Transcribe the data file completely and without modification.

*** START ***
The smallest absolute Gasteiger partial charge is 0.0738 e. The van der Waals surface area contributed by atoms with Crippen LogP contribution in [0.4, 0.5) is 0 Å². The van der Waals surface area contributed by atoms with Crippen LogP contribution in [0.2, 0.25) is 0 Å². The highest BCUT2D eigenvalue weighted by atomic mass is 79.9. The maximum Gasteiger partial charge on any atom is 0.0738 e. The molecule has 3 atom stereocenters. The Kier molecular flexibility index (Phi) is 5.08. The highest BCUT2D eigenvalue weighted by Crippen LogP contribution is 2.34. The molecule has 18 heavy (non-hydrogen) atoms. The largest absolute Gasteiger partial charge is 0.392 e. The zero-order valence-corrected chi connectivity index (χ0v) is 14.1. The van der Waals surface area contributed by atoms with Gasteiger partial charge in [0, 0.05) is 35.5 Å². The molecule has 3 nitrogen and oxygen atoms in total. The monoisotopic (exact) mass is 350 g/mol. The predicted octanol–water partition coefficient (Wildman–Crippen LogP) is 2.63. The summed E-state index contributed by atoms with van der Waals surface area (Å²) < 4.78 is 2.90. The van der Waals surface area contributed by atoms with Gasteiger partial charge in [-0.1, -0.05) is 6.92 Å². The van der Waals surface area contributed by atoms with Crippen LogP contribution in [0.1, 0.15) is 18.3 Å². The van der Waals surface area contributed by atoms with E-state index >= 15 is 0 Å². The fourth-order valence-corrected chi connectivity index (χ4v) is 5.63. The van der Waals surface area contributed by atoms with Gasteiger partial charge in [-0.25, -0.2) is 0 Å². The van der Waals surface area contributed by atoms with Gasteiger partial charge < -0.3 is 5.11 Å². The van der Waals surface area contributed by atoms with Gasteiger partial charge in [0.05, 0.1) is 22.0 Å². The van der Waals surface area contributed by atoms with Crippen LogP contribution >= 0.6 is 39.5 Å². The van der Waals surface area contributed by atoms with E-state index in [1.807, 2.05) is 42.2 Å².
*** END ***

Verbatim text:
The smallest absolute Gasteiger partial charge is 0.0738 e. The van der Waals surface area contributed by atoms with Crippen LogP contribution in [0.4, 0.5) is 0 Å². The van der Waals surface area contributed by atoms with Crippen LogP contribution in [0.2, 0.25) is 0 Å². The highest BCUT2D eigenvalue weighted by atomic mass is 79.9. The maximum Gasteiger partial charge on any atom is 0.0738 e. The molecule has 3 atom stereocenters. The Kier molecular flexibility index (Phi) is 5.08. The highest BCUT2D eigenvalue weighted by Crippen LogP contribution is 2.34. The molecule has 18 heavy (non-hydrogen) atoms. The largest absolute Gasteiger partial charge is 0.392 e. The zero-order valence-corrected chi connectivity index (χ0v) is 14.1. The van der Waals surface area contributed by atoms with Gasteiger partial charge in [0, 0.05) is 35.5 Å². The molecule has 3 nitrogen and oxygen atoms in total. The monoisotopic (exact) mass is 350 g/mol. The predicted octanol–water partition coefficient (Wildman–Crippen LogP) is 2.63. The summed E-state index contributed by atoms with van der Waals surface area (Å²) < 4.78 is 2.90. The van der Waals surface area contributed by atoms with Gasteiger partial charge in [-0.1, -0.05) is 6.92 Å². The van der Waals surface area contributed by atoms with Crippen LogP contribution in [0.1, 0.15) is 18.3 Å². The van der Waals surface area contributed by atoms with E-state index >= 15 is 0 Å². The fourth-order valence-corrected chi connectivity index (χ4v) is 5.63. The van der Waals surface area contributed by atoms with Gasteiger partial charge in [-0.25, -0.2) is 0 Å². The van der Waals surface area contributed by atoms with Gasteiger partial charge < -0.3 is 5.11 Å². The van der Waals surface area contributed by atoms with Gasteiger partial charge in [0.05, 0.1) is 22.0 Å². The van der Waals surface area contributed by atoms with Crippen LogP contribution >= 0.6 is 39.5 Å². The van der Waals surface area contributed by atoms with E-state index in [1.807, 2.05) is 42.2 Å².